Greg Handy developed a passion for audio in his early teens when he worked as an installer of car audio systems. This experience taught him about passive and active crossovers, subwoofers, and challenged acoustics, as well as how to troubleshoot persistent bugbears like ground loops and noise.
From there, his interests grew to home audio and home theater systems. Once he bought his own home, he began installing sound systems and theater systems in different rooms, spending much time and money along the way. It wasn't long before he began doing the same for friends and family, then sharing his passion for AV with the HomeTheaterReview.com audience.
SVS, the highly acclaimed online consumer direct retailer best known for its subwoofers, has introduced a new tower speaker that in some ways blurs the lines between its existing loudspeaker lines. The Prime Pinnacle tower, as its name implies, is now the top dog within the SVS Prime speaker line. In some ways, though, Prime Pinnacle sits outside of that series, in a sort of in-between position between Prime and Ultra, both from a price and performance perspective.
Priced individually at $899 high gloss black ($799 if you're good with black Ash veneer), Prime Pinnacle comes in at just $100 less per speaker ($200 per pair) than the high gloss Ultra tower. As such, one can't help but wonder: if you can afford $1,800 for a pair of speakers, why not just push it up a notch and spend $2,000 for a pair that's obviously positioned as a step-up product?
The answer is obvious once you compare the two products: The Prime Pinnacle's smaller footprint and lack of side-firing bass drivers makes it a speaker with fewer placement constraints. SVS makes it clear that in a perfect world, the Ultra tower is the better sounding speaker. However, the owner's manual for the Ultra tower dedicates much more ink to careful placement, especially with respect to the space from the rear and side walls required to achieve that higher performance. We know that not all of our readers have perfect rooms, and as such the Prime Pinnacle may give you similar or better performance than the SVS Ultra due to its somewhat more traditional overall design.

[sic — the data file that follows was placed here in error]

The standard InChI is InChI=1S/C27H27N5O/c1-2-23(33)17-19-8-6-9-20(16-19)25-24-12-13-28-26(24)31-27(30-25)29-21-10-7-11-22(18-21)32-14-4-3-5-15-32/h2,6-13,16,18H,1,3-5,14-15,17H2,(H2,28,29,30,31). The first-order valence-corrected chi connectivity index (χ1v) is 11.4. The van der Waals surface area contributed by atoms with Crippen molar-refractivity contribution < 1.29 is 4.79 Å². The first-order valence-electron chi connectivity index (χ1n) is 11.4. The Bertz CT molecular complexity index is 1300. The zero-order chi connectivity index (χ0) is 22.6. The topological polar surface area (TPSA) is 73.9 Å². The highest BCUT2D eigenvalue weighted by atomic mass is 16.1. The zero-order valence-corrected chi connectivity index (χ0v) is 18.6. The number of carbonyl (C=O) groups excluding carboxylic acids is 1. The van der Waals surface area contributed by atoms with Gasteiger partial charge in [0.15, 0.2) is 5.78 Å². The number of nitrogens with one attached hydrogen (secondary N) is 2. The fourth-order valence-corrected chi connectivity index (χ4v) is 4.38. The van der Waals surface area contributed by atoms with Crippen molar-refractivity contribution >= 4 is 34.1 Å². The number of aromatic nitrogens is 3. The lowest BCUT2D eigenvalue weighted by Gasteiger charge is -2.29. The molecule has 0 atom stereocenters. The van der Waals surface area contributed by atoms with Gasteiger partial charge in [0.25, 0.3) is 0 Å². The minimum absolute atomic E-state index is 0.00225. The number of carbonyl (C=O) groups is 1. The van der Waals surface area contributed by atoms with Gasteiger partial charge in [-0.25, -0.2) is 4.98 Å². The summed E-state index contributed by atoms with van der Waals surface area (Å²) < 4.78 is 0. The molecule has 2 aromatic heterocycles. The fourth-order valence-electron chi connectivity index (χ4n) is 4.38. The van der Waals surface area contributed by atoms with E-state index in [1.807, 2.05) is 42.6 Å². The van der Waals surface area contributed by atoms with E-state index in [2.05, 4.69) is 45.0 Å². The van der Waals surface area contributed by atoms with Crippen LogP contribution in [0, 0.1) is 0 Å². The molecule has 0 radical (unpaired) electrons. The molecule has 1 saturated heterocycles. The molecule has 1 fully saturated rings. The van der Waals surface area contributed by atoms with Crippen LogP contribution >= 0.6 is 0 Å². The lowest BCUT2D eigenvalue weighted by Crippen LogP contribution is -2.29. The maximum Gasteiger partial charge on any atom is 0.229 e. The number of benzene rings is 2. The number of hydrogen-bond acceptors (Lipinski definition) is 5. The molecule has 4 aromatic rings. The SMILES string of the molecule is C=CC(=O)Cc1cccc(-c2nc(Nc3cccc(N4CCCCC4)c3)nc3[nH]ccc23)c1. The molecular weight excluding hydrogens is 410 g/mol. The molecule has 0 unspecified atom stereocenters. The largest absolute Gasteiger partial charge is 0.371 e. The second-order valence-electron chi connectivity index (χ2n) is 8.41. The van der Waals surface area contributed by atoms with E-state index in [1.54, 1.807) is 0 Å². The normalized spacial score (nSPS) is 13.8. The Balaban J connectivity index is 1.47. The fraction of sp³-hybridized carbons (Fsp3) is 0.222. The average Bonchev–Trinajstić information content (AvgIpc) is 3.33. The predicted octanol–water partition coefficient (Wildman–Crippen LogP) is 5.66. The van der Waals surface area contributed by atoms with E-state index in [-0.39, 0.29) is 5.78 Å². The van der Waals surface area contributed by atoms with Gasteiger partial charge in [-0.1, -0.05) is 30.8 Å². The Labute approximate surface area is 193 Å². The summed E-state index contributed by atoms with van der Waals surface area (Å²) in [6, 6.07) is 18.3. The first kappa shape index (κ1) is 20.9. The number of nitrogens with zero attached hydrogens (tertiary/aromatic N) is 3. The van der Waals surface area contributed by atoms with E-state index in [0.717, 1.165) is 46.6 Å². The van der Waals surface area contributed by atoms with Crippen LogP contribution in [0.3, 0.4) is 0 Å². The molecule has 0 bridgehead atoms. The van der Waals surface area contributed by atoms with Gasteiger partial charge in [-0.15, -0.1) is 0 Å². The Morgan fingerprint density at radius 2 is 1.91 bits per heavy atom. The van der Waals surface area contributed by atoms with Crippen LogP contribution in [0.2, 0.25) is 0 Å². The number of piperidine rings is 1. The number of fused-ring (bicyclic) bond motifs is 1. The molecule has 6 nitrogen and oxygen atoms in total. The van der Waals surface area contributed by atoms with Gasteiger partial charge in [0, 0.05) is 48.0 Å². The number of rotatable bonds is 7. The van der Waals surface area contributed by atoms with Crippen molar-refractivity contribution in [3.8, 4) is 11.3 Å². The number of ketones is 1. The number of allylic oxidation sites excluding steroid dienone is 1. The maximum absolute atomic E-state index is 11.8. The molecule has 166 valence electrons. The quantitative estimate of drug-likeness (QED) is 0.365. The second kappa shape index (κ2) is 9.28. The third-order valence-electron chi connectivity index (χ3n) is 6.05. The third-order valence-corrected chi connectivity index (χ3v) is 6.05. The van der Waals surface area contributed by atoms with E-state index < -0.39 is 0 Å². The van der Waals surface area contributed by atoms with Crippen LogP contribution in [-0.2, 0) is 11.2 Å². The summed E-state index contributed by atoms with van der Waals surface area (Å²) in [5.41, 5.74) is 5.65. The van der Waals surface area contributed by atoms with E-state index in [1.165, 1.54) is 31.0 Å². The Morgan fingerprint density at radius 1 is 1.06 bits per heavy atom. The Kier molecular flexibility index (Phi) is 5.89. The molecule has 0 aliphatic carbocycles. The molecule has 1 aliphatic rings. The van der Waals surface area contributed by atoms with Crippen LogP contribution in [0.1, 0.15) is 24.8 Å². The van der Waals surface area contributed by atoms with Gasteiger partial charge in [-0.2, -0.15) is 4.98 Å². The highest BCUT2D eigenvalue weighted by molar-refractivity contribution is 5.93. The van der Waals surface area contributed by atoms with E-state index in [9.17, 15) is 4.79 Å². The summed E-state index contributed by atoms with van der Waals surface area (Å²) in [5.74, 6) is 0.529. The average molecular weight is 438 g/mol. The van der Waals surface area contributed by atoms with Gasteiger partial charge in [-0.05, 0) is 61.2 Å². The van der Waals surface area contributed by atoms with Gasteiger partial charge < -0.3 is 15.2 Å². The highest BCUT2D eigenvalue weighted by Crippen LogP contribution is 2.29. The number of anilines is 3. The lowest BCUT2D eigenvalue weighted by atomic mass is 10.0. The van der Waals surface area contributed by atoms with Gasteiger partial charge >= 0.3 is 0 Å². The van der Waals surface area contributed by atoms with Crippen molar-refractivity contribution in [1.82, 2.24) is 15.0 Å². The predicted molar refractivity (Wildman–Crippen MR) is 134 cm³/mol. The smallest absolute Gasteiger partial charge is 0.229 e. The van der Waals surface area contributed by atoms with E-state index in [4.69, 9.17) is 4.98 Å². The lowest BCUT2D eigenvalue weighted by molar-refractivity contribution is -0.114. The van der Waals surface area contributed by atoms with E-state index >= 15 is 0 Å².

Traditional though it may be, the Prime Pinnacle still builds on years of R&D and speaker design on the part of SVS. Located above the one-inch aluminum dome tweeter, housed in a sealed enclosure, is an all-new 5.25-inch midrange driver that was developed specifically for this speaker. It uses a glass and fiber cone material in conjunction with a cast ABS fiberglass basket and vented voice coil. An aluminum shorting ring helps improve frequency response while reducing gap inductance and distortion.
The tweeter used here comes over from the Prime Tower but integrated in a custom way precisely for the Prime Pinnacle tower. A diffuser, created using Finite Element Analysis (FEA) to simulate and then optimize its performance, creates a broad dispersion pattern to achieve a wide and realistic soundstage for all listeners regardless of their seated position.
Using three bass drivers in one enclosure is an SVS first. However, SVS took it further by implementing separate ported sub-enclosures for each. While this 6.25-inch polypropylene transducer is similar to the one used in the company's existing Prime Tower, it is tuned differently with a distinctive crossover unique to the Prime Pinnacle application. These bass drivers possess a long stroke motor and suspension design along with similar technologies of the midrange driver mentioned earlier.
In part due to its numerous sub-enclosures, the Pinnacle's cabinet is substantially reinforced and inert, while the three ports are voiced to bring the speaker's frequency response to an impressive 29Hz to 25kHz (±3dB).
As I noted earlier, the size of the Prime Pinnacle is quite manageable. At approximately 41 inches tall, and a svelte 8-inch width, with a 14-inch depth, the towers strike a sexy balance that is not so small that it appears insignificant, yet not so large as to be intrusive or obnoxious. At 66 pounds, the tower can easily be positioned and adjusted as needed.
As mentioned above, the finish options include black ash veneer or high gloss black. My review sample was the former and exhibited flawless fit and finish at its price point. Acoustically transparent fabric grills attach mechanically, providing the finishing touch.
The Hook Up
My cozy dedicated home theater room, at 14.5 feet wide and 13.5 deep, also works well as a two-channel audio room and provides the perfect listening space to challenge the SVS close-quarter speaker placement claims.
For the duration of this review, I drove the speakers using a Halcro MC70 seven-channel amplifier rated at 200 watts per channel. Having those extra channels of amplification also allowed me to add a center speaker and surrounds to the mix
(Webern on-wall monitors from Vienna Acoustics' Schönberg speaker line) to test the Pinnacles in a home theater application.
An Oppo BDP-105D served as my primary source, and I used NAD's M17 Version 2 Surround Sound Processor as the brain of the system. All components, as well as the SVS towers, were connected using Wireworld balanced cables and speaker wire. I positioned the Prime Pinnacles a few inches off the rear wall and slightly toed them in toward the center of the room after a bit of experimentation.
Click over to Page Two for Performance, The Downside, Comparison & Competition, and Conclusion...
Diving right into the music, I streamed "Come Together" the Beatles' remastered Abbey Road album. The layering of instrumentation was positively holographic, and at average listening volumes, the weighted bass propelled the track forward with palpable realism.
The speakers were set up to play full range, without subwoofer assistance, yet delivered the bottom end with utter control and authority.